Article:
Qadding Up The Bytes

I recently bought a 4GB CompactFlash card for my Nikon D70, and the control panel tells me that I have 1.1K exposures. What's up? Bill Greene

Elizabethton, TN

A The camera estimates how many exposures you can make on the card, according to the jile size you've set up for your pictures. The "1.1K" is shorthand for 1,100 frames—your card will record more or less when you switch between RAW and JPEG, and so on.

Qold flash, new camera

I've received conflicting advice on whether I can use my Nikon SB-25 Speedlight on my Nikon D80,1 understand that the DSO's TTL feature will not work.

got a question?

E-mail us at [email protected] bonnier cotp.com or visit the Tech Support forum atfoiums.Pop Photo.com.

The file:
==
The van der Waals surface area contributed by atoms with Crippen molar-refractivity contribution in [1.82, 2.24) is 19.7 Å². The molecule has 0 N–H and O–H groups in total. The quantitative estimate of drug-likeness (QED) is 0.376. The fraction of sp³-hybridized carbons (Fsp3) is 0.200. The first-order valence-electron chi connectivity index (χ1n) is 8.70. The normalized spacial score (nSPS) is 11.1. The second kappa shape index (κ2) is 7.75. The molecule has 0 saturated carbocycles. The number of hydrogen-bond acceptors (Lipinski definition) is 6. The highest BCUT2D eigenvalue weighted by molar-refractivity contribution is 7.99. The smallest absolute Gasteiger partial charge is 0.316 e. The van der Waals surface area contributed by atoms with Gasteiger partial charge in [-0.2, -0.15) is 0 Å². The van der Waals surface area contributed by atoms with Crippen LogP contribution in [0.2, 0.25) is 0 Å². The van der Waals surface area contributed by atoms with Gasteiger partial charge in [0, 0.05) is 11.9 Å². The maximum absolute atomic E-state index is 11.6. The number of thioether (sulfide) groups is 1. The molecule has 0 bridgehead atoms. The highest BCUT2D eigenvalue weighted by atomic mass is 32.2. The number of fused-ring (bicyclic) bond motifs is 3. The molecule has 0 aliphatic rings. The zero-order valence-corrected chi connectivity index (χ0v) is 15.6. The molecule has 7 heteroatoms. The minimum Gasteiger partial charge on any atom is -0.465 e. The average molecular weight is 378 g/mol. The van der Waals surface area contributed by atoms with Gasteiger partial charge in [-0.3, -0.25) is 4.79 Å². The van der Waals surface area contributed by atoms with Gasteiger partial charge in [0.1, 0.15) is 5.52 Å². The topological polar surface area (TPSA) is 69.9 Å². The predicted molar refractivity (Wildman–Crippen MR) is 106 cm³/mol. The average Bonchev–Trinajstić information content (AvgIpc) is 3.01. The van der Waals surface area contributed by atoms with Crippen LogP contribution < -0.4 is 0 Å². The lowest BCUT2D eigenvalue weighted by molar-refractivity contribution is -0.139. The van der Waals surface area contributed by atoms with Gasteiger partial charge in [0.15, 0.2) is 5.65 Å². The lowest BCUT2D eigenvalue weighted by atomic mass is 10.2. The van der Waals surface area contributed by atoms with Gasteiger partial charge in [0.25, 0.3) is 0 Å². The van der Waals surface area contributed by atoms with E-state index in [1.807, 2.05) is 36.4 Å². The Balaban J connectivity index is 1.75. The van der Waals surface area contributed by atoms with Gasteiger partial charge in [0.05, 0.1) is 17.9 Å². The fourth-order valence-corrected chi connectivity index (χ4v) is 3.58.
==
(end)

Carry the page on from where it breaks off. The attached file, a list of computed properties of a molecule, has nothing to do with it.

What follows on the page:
but do I risk damaging the DSO's electronics? Dennis F. Hayes Via e-mail

A Fire away. The SB-25 will not prouide TTL automation, but will offer old-style auto/lash, manual operation, multipop/Iash, and second-curtain sync. Note to readers with similar questions: Compatibility issues are usually detailed in instruction manuals, often near the back of the booklet If you've misplaced yours, most manufacturers offer free PDF downloads o/them—discontinued gear included—on their websites.

What Should I Buy?

Mike Hutchinson of Sarasota, FL, wants to replace his 28-70mm f/2.8 Sigma EX zoom with a tens that can go wider on his Pentax K10D—possibly Sigma's 17-70mm f/2.8-4.5 DC Macro AF. Or, he asks, should he opt for the newer 17-70mm f/2.8-4 Sigma DC OS? As our test in this issue (page 88) shows, the older tens actually performed a notch better than the newer optic on many measures, though the new lens has exceptional image stabilization and the silent HSM focusing motor. But, if price were no object, we'd spring for Pen-tax's own 16-50mm f/2.8 DA* iens ($1,029 street), which combines sharp optics and a fast, constant aperture in a world-cfass build.

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